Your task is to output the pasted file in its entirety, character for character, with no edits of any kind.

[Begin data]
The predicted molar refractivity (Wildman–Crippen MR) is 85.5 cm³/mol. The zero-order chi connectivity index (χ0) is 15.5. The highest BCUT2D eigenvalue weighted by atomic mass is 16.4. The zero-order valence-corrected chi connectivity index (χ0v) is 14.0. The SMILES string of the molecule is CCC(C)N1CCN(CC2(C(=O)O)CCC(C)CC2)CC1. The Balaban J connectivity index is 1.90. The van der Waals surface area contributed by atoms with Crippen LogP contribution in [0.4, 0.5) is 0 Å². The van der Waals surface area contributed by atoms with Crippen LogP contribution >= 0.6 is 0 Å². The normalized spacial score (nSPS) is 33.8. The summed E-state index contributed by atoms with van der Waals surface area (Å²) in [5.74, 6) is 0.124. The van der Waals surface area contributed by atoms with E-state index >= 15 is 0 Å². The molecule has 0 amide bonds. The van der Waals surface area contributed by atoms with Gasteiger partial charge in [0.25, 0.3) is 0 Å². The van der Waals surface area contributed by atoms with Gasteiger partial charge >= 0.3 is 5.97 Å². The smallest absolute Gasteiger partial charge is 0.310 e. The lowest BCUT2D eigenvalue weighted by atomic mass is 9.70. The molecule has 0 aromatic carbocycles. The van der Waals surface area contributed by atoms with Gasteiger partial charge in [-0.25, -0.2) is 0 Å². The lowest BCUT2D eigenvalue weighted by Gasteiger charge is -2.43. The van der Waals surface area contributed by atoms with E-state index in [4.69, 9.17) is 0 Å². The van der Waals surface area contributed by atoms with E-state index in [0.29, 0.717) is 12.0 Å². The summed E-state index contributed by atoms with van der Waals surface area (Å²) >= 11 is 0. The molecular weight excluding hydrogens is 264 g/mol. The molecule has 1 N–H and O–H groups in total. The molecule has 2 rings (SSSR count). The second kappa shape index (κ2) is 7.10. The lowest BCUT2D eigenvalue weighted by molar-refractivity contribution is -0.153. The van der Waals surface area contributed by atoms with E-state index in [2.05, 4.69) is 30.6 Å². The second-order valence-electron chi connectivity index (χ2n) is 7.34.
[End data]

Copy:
The predicted molar refractivity (Wildman–Crippen MR) is 85.5 cm³/mol. The zero-order chi connectivity index (χ0) is 15.5. The highest BCUT2D eigenvalue weighted by atomic mass is 16.4. The zero-order valence-corrected chi connectivity index (χ0v) is 14.0. The SMILES string of the molecule is CCC(C)N1CCN(CC2(C(=O)O)CCC(C)CC2)CC1. The Balaban J connectivity index is 1.90. The van der Waals surface area contributed by atoms with Crippen LogP contribution in [0.4, 0.5) is 0 Å². The van der Waals surface area contributed by atoms with Crippen LogP contribution >= 0.6 is 0 Å². The normalized spacial score (nSPS) is 33.8. The summed E-state index contributed by atoms with van der Waals surface area (Å²) in [5.74, 6) is 0.124. The van der Waals surface area contributed by atoms with E-state index >= 15 is 0 Å². The molecule has 0 amide bonds. The van der Waals surface area contributed by atoms with Gasteiger partial charge in [0.25, 0.3) is 0 Å². The van der Waals surface area contributed by atoms with Gasteiger partial charge >= 0.3 is 5.97 Å². The smallest absolute Gasteiger partial charge is 0.310 e. The lowest BCUT2D eigenvalue weighted by atomic mass is 9.70. The molecule has 0 aromatic carbocycles. The van der Waals surface area contributed by atoms with Gasteiger partial charge in [-0.25, -0.2) is 0 Å². The lowest BCUT2D eigenvalue weighted by Gasteiger charge is -2.43. The van der Waals surface area contributed by atoms with E-state index in [4.69, 9.17) is 0 Å². The van der Waals surface area contributed by atoms with E-state index in [0.29, 0.717) is 12.0 Å². The summed E-state index contributed by atoms with van der Waals surface area (Å²) >= 11 is 0. The molecular weight excluding hydrogens is 264 g/mol. The molecule has 1 N–H and O–H groups in total. The molecule has 2 rings (SSSR count). The second kappa shape index (κ2) is 7.10. The lowest BCUT2D eigenvalue weighted by molar-refractivity contribution is -0.153. The van der Waals surface area contributed by atoms with E-state index in [2.05, 4.69) is 30.6 Å². The second-order valence-electron chi connectivity index (χ2n) is 7.34.